Florida Farm Bureau is working with its members to assess the damage to farmers and ranchers across the state to determine their needs. What we do know is that the resiliency of our farm families is evident in the aftermath of the category 4 Hurricane Ian that ripped through Southwest Florida.
Farmers and ranchers are facing widespread destruction of crops, buildings, fencing and other property loss due to substantial wind and water damage. Southwest Florida farm families are without power and off the grid. They face weeks of rebuilding.
In areas of the citrus belt, there has been significant fruit dropped from the trees. Not only has there been loss of human life, but livestock and dairy farms have been devastated by the wrath of Hurricane Ian.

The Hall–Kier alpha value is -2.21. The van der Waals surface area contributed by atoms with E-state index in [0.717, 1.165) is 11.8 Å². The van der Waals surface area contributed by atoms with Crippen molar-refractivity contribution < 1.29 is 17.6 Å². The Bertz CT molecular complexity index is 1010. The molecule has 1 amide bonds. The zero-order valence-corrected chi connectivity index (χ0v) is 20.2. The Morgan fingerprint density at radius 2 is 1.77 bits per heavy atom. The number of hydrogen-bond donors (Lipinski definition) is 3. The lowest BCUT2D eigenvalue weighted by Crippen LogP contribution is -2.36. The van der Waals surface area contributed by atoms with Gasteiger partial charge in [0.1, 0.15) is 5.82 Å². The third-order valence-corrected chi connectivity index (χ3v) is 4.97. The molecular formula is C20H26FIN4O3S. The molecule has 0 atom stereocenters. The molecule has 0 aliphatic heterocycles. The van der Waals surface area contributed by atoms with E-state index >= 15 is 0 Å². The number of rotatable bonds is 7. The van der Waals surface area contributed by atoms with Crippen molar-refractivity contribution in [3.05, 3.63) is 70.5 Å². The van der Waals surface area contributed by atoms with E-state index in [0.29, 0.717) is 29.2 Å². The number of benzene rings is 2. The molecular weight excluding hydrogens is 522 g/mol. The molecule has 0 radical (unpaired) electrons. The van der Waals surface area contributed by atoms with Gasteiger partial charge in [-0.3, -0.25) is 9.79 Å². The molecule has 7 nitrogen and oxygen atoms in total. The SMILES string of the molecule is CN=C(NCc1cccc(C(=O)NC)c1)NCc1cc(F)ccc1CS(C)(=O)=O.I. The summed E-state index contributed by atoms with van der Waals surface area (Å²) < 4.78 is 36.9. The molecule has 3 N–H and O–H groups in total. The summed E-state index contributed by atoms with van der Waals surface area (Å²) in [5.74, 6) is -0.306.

Masses of honey bee colonies, submerged in water, are in distress. Bee pollination is critical to the livelihood of our state’s plants and crops, and is just one example of the long-term effects of this deadly storm.
Farmers and ranchers throughout the region are repairing greenhouses, structures, irrigation systems and other machinery and equipment.
Farmers as far north as St. Augustine are facing flooded vegetable fields. It will take days or weeks to assess the damage of Hurricane Ian. Many farm families are still cutting their way through down trees and power lines and battling flooded roads and blown-out culverts to evaluate the damage.
Florida Farm Bureau encourages its members to take advantage of an assessment survey developed by UF/IFAS researchers to help collect information about the losses and damages from Hurricane Ian.
One thing is for certain. Despite challenges, Florida farmers and ranchers remain unwavering in their commitment to produce the food and fiber that millions of Americans depend on.